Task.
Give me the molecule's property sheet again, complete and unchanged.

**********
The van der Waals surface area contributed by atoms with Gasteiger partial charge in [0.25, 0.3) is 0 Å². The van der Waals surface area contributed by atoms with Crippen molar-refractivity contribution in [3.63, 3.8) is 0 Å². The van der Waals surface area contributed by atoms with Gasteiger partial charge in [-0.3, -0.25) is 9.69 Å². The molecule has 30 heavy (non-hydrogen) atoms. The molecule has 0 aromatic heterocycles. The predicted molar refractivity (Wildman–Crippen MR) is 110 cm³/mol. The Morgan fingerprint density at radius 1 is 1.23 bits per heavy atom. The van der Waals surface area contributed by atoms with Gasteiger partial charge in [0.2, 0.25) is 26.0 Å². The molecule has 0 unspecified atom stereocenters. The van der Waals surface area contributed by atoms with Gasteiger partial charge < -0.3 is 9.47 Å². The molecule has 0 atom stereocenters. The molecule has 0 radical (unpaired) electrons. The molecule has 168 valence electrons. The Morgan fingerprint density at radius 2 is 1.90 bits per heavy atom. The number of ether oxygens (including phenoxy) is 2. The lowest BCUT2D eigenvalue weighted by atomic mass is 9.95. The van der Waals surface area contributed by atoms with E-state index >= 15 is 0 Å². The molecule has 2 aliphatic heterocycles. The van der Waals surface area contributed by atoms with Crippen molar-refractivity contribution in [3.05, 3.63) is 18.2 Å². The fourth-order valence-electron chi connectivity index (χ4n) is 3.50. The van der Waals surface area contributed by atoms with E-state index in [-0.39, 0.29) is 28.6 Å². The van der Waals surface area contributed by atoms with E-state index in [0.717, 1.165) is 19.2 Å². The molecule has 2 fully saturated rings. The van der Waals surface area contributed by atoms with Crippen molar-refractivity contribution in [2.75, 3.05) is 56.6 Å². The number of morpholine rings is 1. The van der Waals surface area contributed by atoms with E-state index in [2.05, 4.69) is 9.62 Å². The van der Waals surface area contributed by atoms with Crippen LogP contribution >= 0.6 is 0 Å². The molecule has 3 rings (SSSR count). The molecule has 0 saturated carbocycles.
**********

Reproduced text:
The van der Waals surface area contributed by atoms with Gasteiger partial charge in [0.25, 0.3) is 0 Å². The van der Waals surface area contributed by atoms with Crippen molar-refractivity contribution in [3.63, 3.8) is 0 Å². The van der Waals surface area contributed by atoms with Gasteiger partial charge in [-0.3, -0.25) is 9.69 Å². The molecule has 30 heavy (non-hydrogen) atoms. The molecule has 0 aromatic heterocycles. The predicted molar refractivity (Wildman–Crippen MR) is 110 cm³/mol. The Morgan fingerprint density at radius 1 is 1.23 bits per heavy atom. The van der Waals surface area contributed by atoms with Gasteiger partial charge in [0.2, 0.25) is 26.0 Å². The molecule has 0 unspecified atom stereocenters. The van der Waals surface area contributed by atoms with Gasteiger partial charge < -0.3 is 9.47 Å². The molecule has 0 atom stereocenters. The molecule has 0 radical (unpaired) electrons. The molecule has 168 valence electrons. The Morgan fingerprint density at radius 2 is 1.90 bits per heavy atom. The number of ether oxygens (including phenoxy) is 2. The lowest BCUT2D eigenvalue weighted by atomic mass is 9.95. The van der Waals surface area contributed by atoms with E-state index >= 15 is 0 Å². The molecule has 2 aliphatic heterocycles. The van der Waals surface area contributed by atoms with Crippen molar-refractivity contribution in [3.05, 3.63) is 18.2 Å². The fourth-order valence-electron chi connectivity index (χ4n) is 3.50. The van der Waals surface area contributed by atoms with E-state index in [-0.39, 0.29) is 28.6 Å². The van der Waals surface area contributed by atoms with E-state index in [0.717, 1.165) is 19.2 Å². The molecule has 2 fully saturated rings. The van der Waals surface area contributed by atoms with Crippen molar-refractivity contribution in [2.75, 3.05) is 56.6 Å². The number of morpholine rings is 1. The van der Waals surface area contributed by atoms with E-state index in [2.05, 4.69) is 9.62 Å². The van der Waals surface area contributed by atoms with Crippen LogP contribution >= 0.6 is 0 Å². The molecule has 3 rings (SSSR count). The molecule has 0 saturated carbocycles.